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I was explaining the air motion in the atmosphere, so I introduced Gravity, Pressure Gradient and Coriolis Forces. Then one of the Professors asked me this question, which I couldn't answer. He said that, as there are only four fundamental forces, each of the forces I mentioned must belong to which subset of these 4 fundamental forces?

So, in classical mechanics, which kind of macroscopic forces (pressure, contact/reaction forces, etc.) are gravitational? And what are the forces that can be experienced in the Earth gravity (because of the Earth gravity)?

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    $\begingroup$ What do you mean by "other forces"? Gravity is gravity, what kind of subdivision do you think we ought to make here? $\endgroup$ – ACuriousMind Jul 5 '15 at 14:09
  • $\begingroup$ Thanks for reply. I has been asked this question and I don't know the answer so only I asked it here. Sorry if the question don't seems relevant to you. $\endgroup$ – Gracy Jul 5 '15 at 14:13
  • $\begingroup$ For #1: there are no subdivisions. For #2: are you looking for Newtonian reaction forces? $\endgroup$ – Kyle Kanos Jul 5 '15 at 14:30
  • $\begingroup$ It's not that it's not relevant, it's that it's not clear. Like ACuriousMind said, gravity is gravity. $\endgroup$ – Javier Jul 5 '15 at 14:30
  • $\begingroup$ Actually I was explaining the air motion in the atmosphere. So I was introducing the Gravity, Pressure Gradient and Coriolis Force. Then one of the Professor has asked me this question, which I don't know so though of asking here. He also said that as there are only four fundamental forces so each of the force must belong to some subset of these 4 fundamental forces. $\endgroup$ – Gracy Jul 5 '15 at 14:34
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As said in the comments, there are only 4 known fundamental forces, gravity, strong and weak interaction, and electromagnetism. Since we are restricted to low energy classical mechanics, we can ignore two of them, and we are left only with gravity and electromagnetic forces (which includes, among others, magnetostatic and electrostatic forces). Moreover, in classical mechanics it makes sense to talk about inertial forces, which are apparent forces which appear in non-inertial frames. An example of inertial force is the Coriolis force. In general relativity these inertial forces are described as an effect of the space-time curvature.

In the end, in classical mechanics (non-relativistic, non-quantum), we are left on three kind of forces: gravity, electromagnetism, and inertial forces. All kind of forces in classical mechanics can be classified in these 3 categories, but in some cases this is not straightforward. For example: friction, tension, contact forces, capillary forces, pressure, and in general hydrostatic forces originate at a microscopic level from electrostatic forces. In some cases this classification is a little bit ambiguous. Atmospheric (and oceanic) pressure, for example, is proportional to and caused by the gravitational field of the Earth. However the pressure felt by an object in the atmosphere originates from the many microscopic collisions of atoms of the atmosphere on the object surface. These microscopic collisions are due to the electrostatic repulsion of the electrons in atoms. Another example is buoyancy, where the net force is a combination of gravity and pressure.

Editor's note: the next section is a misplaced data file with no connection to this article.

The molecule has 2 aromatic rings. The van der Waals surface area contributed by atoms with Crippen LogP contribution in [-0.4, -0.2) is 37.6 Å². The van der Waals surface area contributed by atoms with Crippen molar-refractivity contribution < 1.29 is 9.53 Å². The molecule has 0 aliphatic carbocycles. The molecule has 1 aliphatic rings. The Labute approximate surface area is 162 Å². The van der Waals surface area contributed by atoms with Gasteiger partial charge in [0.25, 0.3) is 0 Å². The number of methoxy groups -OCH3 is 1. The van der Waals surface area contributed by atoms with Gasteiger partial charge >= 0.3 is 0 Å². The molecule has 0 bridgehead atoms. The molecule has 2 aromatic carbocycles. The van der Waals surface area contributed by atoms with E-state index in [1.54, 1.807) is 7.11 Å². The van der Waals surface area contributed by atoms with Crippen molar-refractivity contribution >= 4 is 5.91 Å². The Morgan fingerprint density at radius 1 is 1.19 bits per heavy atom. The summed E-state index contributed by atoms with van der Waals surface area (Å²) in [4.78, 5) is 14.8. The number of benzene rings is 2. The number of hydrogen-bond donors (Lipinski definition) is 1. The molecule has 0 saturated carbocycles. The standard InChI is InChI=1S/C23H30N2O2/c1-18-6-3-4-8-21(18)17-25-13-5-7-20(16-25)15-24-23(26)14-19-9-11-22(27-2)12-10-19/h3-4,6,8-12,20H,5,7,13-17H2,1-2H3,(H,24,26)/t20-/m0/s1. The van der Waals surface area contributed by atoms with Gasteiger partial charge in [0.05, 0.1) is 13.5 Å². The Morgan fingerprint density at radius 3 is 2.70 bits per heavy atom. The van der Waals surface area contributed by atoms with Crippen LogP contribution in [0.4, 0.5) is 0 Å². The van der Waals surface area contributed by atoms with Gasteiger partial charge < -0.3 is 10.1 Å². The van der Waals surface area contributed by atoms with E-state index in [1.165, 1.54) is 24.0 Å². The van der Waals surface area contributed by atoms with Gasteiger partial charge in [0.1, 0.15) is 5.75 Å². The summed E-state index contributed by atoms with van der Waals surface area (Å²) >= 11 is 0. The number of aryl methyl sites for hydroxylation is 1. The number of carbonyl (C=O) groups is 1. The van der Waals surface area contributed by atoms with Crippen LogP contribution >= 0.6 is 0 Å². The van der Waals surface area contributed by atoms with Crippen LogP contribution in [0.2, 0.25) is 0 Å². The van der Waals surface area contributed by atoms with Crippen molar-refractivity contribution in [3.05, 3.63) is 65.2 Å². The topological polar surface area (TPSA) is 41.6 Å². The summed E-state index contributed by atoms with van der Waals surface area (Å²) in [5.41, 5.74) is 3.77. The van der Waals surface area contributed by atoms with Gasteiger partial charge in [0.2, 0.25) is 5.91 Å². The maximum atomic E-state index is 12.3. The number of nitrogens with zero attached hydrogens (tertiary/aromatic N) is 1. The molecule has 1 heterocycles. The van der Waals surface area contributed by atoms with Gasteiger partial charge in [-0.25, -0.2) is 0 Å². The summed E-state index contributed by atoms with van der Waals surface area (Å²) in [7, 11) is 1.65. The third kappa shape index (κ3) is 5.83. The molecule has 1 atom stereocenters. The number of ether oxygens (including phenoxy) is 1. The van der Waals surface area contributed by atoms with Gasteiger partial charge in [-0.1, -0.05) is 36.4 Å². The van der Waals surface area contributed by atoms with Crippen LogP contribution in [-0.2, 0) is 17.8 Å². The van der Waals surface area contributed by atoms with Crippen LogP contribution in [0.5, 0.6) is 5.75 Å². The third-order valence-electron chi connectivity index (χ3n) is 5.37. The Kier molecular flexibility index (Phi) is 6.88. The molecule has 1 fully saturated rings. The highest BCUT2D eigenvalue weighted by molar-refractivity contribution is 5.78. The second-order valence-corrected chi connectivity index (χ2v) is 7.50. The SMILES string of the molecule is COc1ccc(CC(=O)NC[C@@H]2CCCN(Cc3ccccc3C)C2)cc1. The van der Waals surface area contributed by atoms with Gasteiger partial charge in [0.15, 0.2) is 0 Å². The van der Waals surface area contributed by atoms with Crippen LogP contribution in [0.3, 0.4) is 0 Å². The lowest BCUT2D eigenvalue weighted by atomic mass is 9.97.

To make a long story short, gravity is gravity, that is, the only force in classical mechanics which originates solely from the Earth gravitational field is the weight of objects. Some hydrostatic forces (like atmospheric and oceanic pressure) are also gravitational in some sense, although one should have in mind that their microscopical description relies on the electrostatic repulsion between atoms. As a rule of thumb, any time a force in classical mechanics is not clearly gravitational or electromagnetic, there is a microscopic electrostatic origin.

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    $\begingroup$ To further nitpick, atmospheric (and oceanic water) pressure is the only form of hydrostatic pressure that is in any way related to gravity; for example, it is possible to have a pressurized system such as a balloon even ignoring gravity. $\endgroup$ – Asher Jul 5 '15 at 23:03
  • $\begingroup$ @sintetico thanks a lot for much clear detail answer. $\endgroup$ – Gracy Jul 6 '15 at 4:09
  • $\begingroup$ @Asher thank you for your comment and clarification. I think that all hydrostatic forces are a form of contact force. I update my answer following your suggestion. $\endgroup$ – sintetico Jul 6 '15 at 7:31
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    $\begingroup$ I would say that tidal forces also originate from gravity, namely its gradient. $\endgroup$ – fibonatic Jul 6 '15 at 13:04

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